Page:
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review 2018-11-25 19:02
Closed Time-like Curves: “Brief Answers to the Big Questions” by Stephen Hawking
Brief Answers to the Big Questions - Stephen Hawking


“Is there any point in hosting a party for time travelers? Would you hope anyone would turn up?
Hawking’s answer: In 2009 I held a party for time travelers in my college, Gonville and Caius in Cambridge, for a film about time travel. To ensure that only genuine time travelers came, I didn’t send out the invitation until after the party. On the day of the party, I sat in college, hoping but no one came. I was disappointed, but not surprised, because I had shown that if general relativity is correct and energy density is positive, time travel is not possible. I would have been delighted if one of my assumptions had turned out to be wrong.”

In “Brief Answers to the Big Questions – The Final Book” by Stephen Hawking.



I'm not really asking a question - a lot of what Hawking talks about really isn't even theoretically testable. Theoretical physics does tend in that direction - often it talks about ideas that are not testable yet, and may not be for a long time, or which are mathematical speculation as much as observation.

 

 

If you're into stuff like this, you can read the full review.

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review 2018-11-06 06:14
Ask Me No Questions (Lady Dunbridge Mystery, #1)
Ask Me No Questions - Shelley Noble

I got an uncorrected advance reader copy at Bouchercon this year, but it was from a freebie table, meaning there is zero chance of bias.

 

Up front this is definitely an uncorrected ARC and I sincerely hope that someone not only corrects the grammatical and punctuational errors, but the huge, gaping plot error.

 

Briefly as possible:  Lady Dunbridge's friend's husband is murdered.  Lady D and friend find a hidden safe deposit box key in a safe, and checking the box they find thousand of dollars in cash, which they take out and hide.  At the denouement it is revealed that he had this cash with him when he died, that the murderer took it after shooting him.  Which would make it impossible for Lady D and friend to find it in his safe deposit box afterward. I mean, I'm pretty sure the murderer didn't kill him, take his money, and then return it to the victim's safe deposit box for the two women to find.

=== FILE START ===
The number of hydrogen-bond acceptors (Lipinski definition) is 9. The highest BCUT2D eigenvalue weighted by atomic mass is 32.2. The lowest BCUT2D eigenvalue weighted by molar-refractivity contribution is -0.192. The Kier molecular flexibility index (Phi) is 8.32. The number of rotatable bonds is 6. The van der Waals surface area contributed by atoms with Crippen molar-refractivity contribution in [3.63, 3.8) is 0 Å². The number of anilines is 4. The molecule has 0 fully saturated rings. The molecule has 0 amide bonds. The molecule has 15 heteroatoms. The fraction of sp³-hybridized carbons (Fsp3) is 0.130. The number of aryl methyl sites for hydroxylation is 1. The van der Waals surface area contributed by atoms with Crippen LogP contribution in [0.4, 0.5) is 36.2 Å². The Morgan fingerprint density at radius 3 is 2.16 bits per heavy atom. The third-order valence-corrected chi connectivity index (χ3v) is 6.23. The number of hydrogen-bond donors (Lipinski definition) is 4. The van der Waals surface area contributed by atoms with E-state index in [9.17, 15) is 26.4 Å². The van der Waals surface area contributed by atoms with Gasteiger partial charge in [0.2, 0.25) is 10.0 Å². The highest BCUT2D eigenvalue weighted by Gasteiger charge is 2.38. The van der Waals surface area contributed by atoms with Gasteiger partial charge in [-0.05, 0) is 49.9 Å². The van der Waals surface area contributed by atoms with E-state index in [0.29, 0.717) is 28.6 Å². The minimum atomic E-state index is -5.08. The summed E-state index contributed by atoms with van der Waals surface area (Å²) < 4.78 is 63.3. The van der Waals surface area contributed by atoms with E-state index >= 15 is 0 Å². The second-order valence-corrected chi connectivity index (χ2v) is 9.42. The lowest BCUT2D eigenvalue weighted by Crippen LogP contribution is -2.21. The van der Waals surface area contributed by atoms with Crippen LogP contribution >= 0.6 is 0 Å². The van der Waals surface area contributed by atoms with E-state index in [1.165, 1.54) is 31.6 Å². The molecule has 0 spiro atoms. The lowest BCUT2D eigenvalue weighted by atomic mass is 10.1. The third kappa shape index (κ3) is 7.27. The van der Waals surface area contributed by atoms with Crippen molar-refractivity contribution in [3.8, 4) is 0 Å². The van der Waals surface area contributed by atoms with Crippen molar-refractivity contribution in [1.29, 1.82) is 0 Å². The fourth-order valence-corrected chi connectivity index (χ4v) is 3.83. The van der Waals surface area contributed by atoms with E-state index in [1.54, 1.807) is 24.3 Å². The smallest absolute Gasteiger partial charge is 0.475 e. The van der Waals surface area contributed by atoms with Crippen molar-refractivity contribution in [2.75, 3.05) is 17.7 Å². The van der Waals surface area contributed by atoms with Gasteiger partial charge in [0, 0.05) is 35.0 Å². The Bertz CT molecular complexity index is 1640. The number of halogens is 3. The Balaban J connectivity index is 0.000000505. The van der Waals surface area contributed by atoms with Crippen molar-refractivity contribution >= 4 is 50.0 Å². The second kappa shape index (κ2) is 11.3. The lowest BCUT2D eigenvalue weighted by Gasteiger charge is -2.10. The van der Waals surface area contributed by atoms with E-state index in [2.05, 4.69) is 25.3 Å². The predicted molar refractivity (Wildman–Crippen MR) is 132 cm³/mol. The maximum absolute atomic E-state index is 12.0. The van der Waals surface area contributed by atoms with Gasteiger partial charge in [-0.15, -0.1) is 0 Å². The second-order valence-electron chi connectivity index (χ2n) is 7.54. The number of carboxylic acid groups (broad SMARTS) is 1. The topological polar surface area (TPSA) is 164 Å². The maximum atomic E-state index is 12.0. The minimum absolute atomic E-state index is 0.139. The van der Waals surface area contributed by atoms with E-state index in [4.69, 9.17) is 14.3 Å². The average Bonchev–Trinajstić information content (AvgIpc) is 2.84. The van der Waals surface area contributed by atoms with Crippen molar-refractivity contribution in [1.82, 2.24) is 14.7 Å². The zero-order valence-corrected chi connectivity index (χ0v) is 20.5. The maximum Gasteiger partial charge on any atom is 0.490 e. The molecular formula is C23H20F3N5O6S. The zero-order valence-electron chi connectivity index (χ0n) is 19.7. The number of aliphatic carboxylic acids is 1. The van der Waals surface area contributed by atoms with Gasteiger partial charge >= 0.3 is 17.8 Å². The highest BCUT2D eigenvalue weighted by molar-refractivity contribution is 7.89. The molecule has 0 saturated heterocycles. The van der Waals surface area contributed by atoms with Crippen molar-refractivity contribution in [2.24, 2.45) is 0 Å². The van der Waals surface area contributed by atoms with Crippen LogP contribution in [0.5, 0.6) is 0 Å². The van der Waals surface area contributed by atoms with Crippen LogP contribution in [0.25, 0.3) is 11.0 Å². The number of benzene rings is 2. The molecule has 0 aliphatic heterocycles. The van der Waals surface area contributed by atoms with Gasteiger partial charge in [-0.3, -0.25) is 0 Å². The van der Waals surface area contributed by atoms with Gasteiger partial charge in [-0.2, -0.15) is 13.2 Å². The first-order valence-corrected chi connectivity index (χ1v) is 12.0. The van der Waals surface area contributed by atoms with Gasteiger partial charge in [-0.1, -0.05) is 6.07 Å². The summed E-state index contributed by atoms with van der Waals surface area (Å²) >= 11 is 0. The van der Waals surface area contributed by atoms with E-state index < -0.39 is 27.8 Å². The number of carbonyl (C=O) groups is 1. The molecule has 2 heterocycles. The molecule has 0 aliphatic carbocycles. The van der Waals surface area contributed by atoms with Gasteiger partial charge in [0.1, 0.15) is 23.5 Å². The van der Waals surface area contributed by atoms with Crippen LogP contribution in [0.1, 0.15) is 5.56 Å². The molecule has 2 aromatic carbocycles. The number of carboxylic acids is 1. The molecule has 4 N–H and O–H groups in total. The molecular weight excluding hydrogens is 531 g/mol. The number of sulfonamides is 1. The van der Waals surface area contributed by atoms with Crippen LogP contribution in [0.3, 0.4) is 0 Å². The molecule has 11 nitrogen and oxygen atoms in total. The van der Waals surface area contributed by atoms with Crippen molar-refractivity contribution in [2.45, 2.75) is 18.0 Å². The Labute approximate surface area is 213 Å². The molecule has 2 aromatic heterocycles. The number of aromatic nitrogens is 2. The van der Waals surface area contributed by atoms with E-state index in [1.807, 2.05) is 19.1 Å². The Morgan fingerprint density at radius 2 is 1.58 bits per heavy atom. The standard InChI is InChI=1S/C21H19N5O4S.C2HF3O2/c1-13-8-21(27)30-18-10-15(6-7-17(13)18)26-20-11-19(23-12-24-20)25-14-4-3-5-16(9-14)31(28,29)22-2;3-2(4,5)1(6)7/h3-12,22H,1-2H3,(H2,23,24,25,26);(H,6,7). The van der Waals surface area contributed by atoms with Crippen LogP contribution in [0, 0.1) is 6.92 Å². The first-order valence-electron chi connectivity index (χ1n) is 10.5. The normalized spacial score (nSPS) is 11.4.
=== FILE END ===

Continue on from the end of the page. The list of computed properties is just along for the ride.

(spoiler show)

 

Those issues aside, it's not a bad read.  Lady Dunbridge is an interesting mix of traditionalist and modernist, in much the same way I'd bet a lot of women were at the turn of the century, just before WWI.  Her morality has left the Victorian Age behind, but her pragmatism has her actively searching for a new husband who can maintain her in the lifestyle befitting her Countess title.  That she decides to do that in America is a slight twist on an old theme. 

 

Some of the secondary characters are all written to be interesting in their own right, with Lady D's ladies maid being a downright lady of mystery with some mad and disconcerting skills.  Others are more cardboard prop-ish; either they have more development planned in future books (?) or they weren't meant to be more than props.

 

There's no romance, although the Countess is plenty interested, and there's heavy foreshadowing of mysterious men and sadly, a possible love triangle.   Nothing specific, just inferences that can be made from inescapable tropes.

 

The plot, other than the train-sized hole running through the end of it, was pretty interesting.  In a very weird coincidence, the book centered on horse-racing; the Belmont Stakes, specifically.  (I was completely unaware of this when I picked it up to read.)  It was an interesting story, and I loved the tie in with Doyle's Silver Blaze (which, towards the end of the book became Silver Blade, something I really hope they catch before publication).   It could have been a tighter story - it did drag a bit in the middle - but overall, it held my attention.